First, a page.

The CommonsBlog


Breaking Up (an Artifact) Is (Not That) Hard To Do

If you are like me, you missed the announcement about v24.2.0 of the Android Support Library being released last week. This release has an interesting change: support-v4 is being chopped up into smaller modules.

support-v4 still exists. However, rather than being a library itself, support-v4 relies upon transitive dependencies to pull in a series of other modules that, in aggregate, cover what the standalone support-v4 used to:

  • support-compat: for most of the ...Compat classes

  • support-media-compat: media-specific backports

  • support-fragment: the android.support.v4 implementation of fragments, including FragmentActivity

  • support-core-ui: other stuff not listed above that has a UI, such as ViewPager

  • support-core-utils: other stuff not listed above, such as FileProvider

If you use support-v4, nothing really changes. However, now you can start requesting the individual modules that you need. This is reminiscent of how play-services was broken up into lots of smaller modules a couple of years ago, so developers could pull in only the pieces that were needed.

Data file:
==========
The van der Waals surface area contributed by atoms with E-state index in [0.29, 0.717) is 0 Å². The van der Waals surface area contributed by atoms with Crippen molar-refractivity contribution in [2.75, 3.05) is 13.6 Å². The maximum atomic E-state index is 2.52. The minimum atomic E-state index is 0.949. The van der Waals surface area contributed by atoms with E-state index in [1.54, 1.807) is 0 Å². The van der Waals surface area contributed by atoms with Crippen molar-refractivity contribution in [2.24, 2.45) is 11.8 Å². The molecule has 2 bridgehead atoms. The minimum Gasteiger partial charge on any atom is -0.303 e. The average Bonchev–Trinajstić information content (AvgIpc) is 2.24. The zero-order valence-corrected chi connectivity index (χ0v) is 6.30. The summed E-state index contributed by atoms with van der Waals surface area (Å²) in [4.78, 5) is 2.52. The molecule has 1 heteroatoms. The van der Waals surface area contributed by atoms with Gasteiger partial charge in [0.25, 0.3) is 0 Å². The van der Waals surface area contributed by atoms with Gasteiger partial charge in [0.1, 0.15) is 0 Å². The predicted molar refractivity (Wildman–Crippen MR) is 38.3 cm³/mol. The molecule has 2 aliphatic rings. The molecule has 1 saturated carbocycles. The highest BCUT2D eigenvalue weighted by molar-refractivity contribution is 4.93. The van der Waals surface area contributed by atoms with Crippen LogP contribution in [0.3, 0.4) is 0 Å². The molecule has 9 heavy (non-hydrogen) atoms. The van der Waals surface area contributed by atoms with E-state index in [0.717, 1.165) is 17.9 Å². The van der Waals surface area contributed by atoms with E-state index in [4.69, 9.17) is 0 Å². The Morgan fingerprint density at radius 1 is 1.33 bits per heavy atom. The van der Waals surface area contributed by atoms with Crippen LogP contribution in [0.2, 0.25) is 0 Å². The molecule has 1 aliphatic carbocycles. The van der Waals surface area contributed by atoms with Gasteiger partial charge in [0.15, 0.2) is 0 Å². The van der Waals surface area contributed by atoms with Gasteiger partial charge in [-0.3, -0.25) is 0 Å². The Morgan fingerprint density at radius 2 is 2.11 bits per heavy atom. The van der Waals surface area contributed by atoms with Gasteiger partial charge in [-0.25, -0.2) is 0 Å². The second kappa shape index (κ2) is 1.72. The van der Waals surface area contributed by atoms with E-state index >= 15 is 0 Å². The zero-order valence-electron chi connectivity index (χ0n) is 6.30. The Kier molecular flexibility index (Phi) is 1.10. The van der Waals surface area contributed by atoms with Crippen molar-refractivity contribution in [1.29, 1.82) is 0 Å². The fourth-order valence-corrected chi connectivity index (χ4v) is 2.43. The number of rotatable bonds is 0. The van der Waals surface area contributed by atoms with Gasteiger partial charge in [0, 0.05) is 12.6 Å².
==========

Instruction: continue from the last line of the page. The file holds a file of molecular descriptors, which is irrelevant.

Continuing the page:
The idea is that you should wind up with smaller APKs as a result, as you are not pouring lots of extraneous code into your project, then hoping that tools like ProGuard can get rid of that stuff.

In practice, the results will be mixed. For example, support-fragment requires all the rest of the current modules, so changing from support-v4 to support-fragment will have no significant impact. Modules like appcompat-v7 will need support-fragment, and so you will wind up with the extra ~1MB of APK bloat anyway if you are using appcompat-v7.

If you publish a large library, you could do the same sort of thing as Google did with support-v4. Reorganize your source into discrete modules, with appropriate cross-module dependencies. If needed, have a placeholder artifact representing the entire library that pulls in all of the new modules, but adds little to no code of its own. In general, having smaller libraries helps with APK size; having the “kitchen sink” artifact makes it easier for newcomers to get going with the library.


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